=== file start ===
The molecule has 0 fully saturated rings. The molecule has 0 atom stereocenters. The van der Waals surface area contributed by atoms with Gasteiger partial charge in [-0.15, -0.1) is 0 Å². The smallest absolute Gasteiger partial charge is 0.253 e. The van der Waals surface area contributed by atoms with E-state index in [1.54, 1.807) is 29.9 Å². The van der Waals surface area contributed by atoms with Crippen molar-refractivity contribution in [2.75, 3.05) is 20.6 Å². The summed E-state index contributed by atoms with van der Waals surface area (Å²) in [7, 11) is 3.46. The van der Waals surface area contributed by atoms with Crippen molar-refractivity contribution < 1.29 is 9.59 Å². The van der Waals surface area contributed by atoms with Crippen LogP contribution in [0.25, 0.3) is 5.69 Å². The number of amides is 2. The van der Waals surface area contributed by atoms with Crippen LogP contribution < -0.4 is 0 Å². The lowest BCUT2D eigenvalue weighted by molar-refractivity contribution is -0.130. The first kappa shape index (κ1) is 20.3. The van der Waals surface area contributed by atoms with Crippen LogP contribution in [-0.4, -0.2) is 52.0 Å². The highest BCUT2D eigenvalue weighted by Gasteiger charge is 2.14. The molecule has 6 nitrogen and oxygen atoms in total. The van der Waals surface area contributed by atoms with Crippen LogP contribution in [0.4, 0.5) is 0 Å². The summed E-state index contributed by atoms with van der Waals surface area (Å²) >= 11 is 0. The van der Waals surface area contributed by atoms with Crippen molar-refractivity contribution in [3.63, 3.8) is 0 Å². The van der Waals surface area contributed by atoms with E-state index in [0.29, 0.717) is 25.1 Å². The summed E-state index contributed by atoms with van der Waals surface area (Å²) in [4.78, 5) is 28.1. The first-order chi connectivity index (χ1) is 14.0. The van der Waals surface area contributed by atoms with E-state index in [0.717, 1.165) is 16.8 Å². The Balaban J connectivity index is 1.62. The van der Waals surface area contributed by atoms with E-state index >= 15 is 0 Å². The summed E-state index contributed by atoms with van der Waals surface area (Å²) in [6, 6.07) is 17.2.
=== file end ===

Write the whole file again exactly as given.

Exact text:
The molecule has 0 fully saturated rings. The molecule has 0 atom stereocenters. The van der Waals surface area contributed by atoms with Gasteiger partial charge in [-0.15, -0.1) is 0 Å². The smallest absolute Gasteiger partial charge is 0.253 e. The van der Waals surface area contributed by atoms with E-state index in [1.54, 1.807) is 29.9 Å². The van der Waals surface area contributed by atoms with Crippen molar-refractivity contribution in [2.75, 3.05) is 20.6 Å². The summed E-state index contributed by atoms with van der Waals surface area (Å²) in [7, 11) is 3.46. The van der Waals surface area contributed by atoms with Crippen molar-refractivity contribution < 1.29 is 9.59 Å². The van der Waals surface area contributed by atoms with Crippen LogP contribution in [0.25, 0.3) is 5.69 Å². The number of amides is 2. The van der Waals surface area contributed by atoms with Crippen LogP contribution < -0.4 is 0 Å². The lowest BCUT2D eigenvalue weighted by molar-refractivity contribution is -0.130. The first kappa shape index (κ1) is 20.3. The van der Waals surface area contributed by atoms with Crippen LogP contribution in [-0.4, -0.2) is 52.0 Å². The highest BCUT2D eigenvalue weighted by Gasteiger charge is 2.14. The molecule has 6 nitrogen and oxygen atoms in total. The van der Waals surface area contributed by atoms with Crippen LogP contribution in [0.4, 0.5) is 0 Å². The summed E-state index contributed by atoms with van der Waals surface area (Å²) >= 11 is 0. The van der Waals surface area contributed by atoms with Crippen molar-refractivity contribution in [3.63, 3.8) is 0 Å². The van der Waals surface area contributed by atoms with E-state index in [0.29, 0.717) is 25.1 Å². The summed E-state index contributed by atoms with van der Waals surface area (Å²) in [4.78, 5) is 28.1. The first-order chi connectivity index (χ1) is 14.0. The van der Waals surface area contributed by atoms with E-state index in [0.717, 1.165) is 16.8 Å². The Balaban J connectivity index is 1.62. The van der Waals surface area contributed by atoms with E-state index >= 15 is 0 Å². The summed E-state index contributed by atoms with van der Waals surface area (Å²) in [6, 6.07) is 17.2.